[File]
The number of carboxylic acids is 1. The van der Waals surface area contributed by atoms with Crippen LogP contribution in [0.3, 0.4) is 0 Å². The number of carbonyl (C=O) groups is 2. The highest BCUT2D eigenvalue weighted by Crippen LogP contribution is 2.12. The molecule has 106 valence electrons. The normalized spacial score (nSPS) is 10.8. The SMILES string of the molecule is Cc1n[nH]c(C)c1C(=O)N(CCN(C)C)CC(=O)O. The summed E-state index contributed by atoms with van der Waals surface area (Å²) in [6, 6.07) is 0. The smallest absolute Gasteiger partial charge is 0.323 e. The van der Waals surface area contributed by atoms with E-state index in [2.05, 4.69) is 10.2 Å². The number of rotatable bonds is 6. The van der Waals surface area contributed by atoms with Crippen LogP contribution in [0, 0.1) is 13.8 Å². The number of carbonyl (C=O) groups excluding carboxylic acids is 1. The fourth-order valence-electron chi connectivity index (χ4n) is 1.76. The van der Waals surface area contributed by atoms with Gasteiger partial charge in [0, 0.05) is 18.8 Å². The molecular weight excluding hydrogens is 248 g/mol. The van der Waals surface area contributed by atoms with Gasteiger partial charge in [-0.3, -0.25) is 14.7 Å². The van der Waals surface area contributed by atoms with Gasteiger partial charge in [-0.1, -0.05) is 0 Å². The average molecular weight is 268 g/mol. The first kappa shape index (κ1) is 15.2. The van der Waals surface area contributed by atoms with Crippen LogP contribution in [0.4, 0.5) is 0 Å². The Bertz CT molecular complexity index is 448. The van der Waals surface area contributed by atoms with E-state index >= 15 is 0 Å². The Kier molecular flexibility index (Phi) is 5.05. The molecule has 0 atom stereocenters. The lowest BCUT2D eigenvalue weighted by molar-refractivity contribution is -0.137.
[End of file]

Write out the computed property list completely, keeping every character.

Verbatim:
The number of carboxylic acids is 1. The van der Waals surface area contributed by atoms with Crippen LogP contribution in [0.3, 0.4) is 0 Å². The number of carbonyl (C=O) groups is 2. The highest BCUT2D eigenvalue weighted by Crippen LogP contribution is 2.12. The molecule has 106 valence electrons. The normalized spacial score (nSPS) is 10.8. The SMILES string of the molecule is Cc1n[nH]c(C)c1C(=O)N(CCN(C)C)CC(=O)O. The summed E-state index contributed by atoms with van der Waals surface area (Å²) in [6, 6.07) is 0. The smallest absolute Gasteiger partial charge is 0.323 e. The van der Waals surface area contributed by atoms with E-state index in [2.05, 4.69) is 10.2 Å². The number of rotatable bonds is 6. The van der Waals surface area contributed by atoms with Crippen LogP contribution in [0, 0.1) is 13.8 Å². The number of carbonyl (C=O) groups excluding carboxylic acids is 1. The fourth-order valence-electron chi connectivity index (χ4n) is 1.76. The van der Waals surface area contributed by atoms with Gasteiger partial charge in [0, 0.05) is 18.8 Å². The molecular weight excluding hydrogens is 248 g/mol. The van der Waals surface area contributed by atoms with Gasteiger partial charge in [-0.3, -0.25) is 14.7 Å². The van der Waals surface area contributed by atoms with Gasteiger partial charge in [-0.1, -0.05) is 0 Å². The average molecular weight is 268 g/mol. The first kappa shape index (κ1) is 15.2. The van der Waals surface area contributed by atoms with Crippen LogP contribution in [0.4, 0.5) is 0 Å². The Bertz CT molecular complexity index is 448. The van der Waals surface area contributed by atoms with E-state index >= 15 is 0 Å². The Kier molecular flexibility index (Phi) is 5.05. The molecule has 0 atom stereocenters. The lowest BCUT2D eigenvalue weighted by molar-refractivity contribution is -0.137.